For many generatios people have had someone to look up to and depend on. The Egyptians had Pharoahs, the Romans had Caesars and countries were (and still are) led by Kings, Queens, Prime Ministers and Presidents. Some people are born leaders, whilst leadership for some people has been thrust upon them. The mystery that marvelled me when I was handed captaincy of my football team was, what makes a leader who he is?
Being a captain of a football team may not be as emblematic as a King or a Pharoah, but I like to think i have the same meaning to my team. This is how I saw the role when it became available. No captain had survived long at my football team Broomhill. The first captain Tony Sauron left the team, the second Michael Crusoe lost captaincy for being too quiet and small. Danny Matthews took over from there but left the team also. The team was like a fruit tree; as it progressed, the bad fruits fell. I felt ready to be the one that would not fall, but succeed. I would have to commit 100% into proving my worth: At training sessions I would push beyond limits; in games, I would have to shout encouragement and leave none for myself; and off the pitch I would keep the team motivated. Doing all this my manager finally gave me my chance to shine.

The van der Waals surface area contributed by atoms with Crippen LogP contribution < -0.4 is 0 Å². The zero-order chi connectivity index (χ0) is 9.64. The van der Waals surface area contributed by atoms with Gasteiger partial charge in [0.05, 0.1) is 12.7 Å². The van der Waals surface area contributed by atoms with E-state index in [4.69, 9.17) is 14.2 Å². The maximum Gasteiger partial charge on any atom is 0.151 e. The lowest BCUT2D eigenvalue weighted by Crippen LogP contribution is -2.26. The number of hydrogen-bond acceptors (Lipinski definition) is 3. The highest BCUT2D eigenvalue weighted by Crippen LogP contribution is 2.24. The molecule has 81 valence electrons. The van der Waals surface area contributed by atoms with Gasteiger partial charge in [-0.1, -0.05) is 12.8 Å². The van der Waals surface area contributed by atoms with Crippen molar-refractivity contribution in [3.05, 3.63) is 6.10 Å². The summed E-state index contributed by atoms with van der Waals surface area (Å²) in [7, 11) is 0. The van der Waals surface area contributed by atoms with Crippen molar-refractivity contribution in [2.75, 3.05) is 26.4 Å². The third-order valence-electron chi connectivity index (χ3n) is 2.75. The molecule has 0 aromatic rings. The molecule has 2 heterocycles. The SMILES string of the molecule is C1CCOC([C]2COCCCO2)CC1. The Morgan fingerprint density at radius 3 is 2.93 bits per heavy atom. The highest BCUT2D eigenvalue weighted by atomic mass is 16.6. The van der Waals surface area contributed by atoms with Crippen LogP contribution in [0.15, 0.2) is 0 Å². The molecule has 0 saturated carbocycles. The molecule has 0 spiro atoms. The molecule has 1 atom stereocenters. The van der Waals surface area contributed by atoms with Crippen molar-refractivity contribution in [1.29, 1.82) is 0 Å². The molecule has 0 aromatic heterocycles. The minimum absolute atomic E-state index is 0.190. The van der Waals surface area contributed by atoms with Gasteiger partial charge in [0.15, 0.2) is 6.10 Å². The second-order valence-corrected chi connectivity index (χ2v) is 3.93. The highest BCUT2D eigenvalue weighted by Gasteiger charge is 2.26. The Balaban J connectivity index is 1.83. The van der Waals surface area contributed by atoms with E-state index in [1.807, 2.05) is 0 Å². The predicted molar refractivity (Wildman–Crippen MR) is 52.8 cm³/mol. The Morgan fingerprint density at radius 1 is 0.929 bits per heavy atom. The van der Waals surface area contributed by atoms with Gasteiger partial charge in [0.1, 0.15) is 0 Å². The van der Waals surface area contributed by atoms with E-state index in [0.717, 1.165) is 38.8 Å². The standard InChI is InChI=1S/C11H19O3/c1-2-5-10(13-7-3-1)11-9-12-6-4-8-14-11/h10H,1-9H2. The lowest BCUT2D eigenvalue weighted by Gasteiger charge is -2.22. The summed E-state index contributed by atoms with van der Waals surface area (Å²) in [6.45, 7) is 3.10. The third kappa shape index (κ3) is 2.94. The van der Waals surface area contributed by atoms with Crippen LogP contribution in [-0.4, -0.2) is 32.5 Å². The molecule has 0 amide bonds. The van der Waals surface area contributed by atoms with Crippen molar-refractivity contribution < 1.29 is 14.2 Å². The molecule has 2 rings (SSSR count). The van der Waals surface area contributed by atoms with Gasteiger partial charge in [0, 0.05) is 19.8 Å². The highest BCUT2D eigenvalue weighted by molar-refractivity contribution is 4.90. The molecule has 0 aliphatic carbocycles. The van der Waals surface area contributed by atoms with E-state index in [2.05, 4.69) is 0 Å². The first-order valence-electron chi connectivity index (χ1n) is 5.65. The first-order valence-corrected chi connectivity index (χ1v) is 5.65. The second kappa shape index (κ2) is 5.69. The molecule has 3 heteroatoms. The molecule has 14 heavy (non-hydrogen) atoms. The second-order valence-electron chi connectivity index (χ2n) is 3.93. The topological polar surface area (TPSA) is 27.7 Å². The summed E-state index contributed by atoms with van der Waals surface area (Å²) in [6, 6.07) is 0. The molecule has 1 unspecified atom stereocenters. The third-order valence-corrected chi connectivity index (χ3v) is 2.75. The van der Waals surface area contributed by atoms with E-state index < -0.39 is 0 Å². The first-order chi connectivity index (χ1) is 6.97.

With captaincy I had taken on a completely new role in the team. It was as if I had elevated from the bottom to the top of the Empire State Building. The view was incredible and I was determined to stay there. Being up at this height was not the job done, I now had a duty: To be a good sportsman and to be consistent. I had always been an agressive player but now I had to set an example for my team, a bumby road lay ahead.
From the moment I took on captaincy, a whole new respect was genrated towards me. I was no longer just a team mate; I now felt a vital part of the team. I ended up bonding more with the team and I felt closer to each player and this made me feel warmth inside. I loved being the one...